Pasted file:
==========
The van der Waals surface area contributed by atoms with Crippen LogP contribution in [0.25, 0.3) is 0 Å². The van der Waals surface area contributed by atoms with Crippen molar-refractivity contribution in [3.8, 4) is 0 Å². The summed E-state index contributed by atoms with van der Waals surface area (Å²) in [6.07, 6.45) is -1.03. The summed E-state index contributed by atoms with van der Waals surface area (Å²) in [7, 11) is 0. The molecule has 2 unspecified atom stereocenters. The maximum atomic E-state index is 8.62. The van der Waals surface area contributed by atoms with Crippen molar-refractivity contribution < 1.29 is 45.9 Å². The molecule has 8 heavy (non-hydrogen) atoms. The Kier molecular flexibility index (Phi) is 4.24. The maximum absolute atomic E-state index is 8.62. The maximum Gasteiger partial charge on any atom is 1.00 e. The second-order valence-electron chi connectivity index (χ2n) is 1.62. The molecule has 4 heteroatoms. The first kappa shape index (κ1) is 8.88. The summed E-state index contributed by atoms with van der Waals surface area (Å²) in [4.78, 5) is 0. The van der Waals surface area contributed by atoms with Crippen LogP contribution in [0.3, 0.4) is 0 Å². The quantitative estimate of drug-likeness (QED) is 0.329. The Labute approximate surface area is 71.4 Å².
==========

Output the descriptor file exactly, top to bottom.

The van der Waals surface area contributed by atoms with Crippen LogP contribution in [0.25, 0.3) is 0 Å². The van der Waals surface area contributed by atoms with Crippen molar-refractivity contribution in [3.8, 4) is 0 Å². The summed E-state index contributed by atoms with van der Waals surface area (Å²) in [6.07, 6.45) is -1.03. The summed E-state index contributed by atoms with van der Waals surface area (Å²) in [7, 11) is 0. The molecule has 2 unspecified atom stereocenters. The maximum atomic E-state index is 8.62. The van der Waals surface area contributed by atoms with Crippen molar-refractivity contribution < 1.29 is 45.9 Å². The molecule has 8 heavy (non-hydrogen) atoms. The Kier molecular flexibility index (Phi) is 4.24. The maximum absolute atomic E-state index is 8.62. The maximum Gasteiger partial charge on any atom is 1.00 e. The second-order valence-electron chi connectivity index (χ2n) is 1.62. The molecule has 4 heteroatoms. The first kappa shape index (κ1) is 8.88. The summed E-state index contributed by atoms with van der Waals surface area (Å²) in [4.78, 5) is 0. The van der Waals surface area contributed by atoms with Crippen LogP contribution in [0.3, 0.4) is 0 Å². The quantitative estimate of drug-likeness (QED) is 0.329. The Labute approximate surface area is 71.4 Å².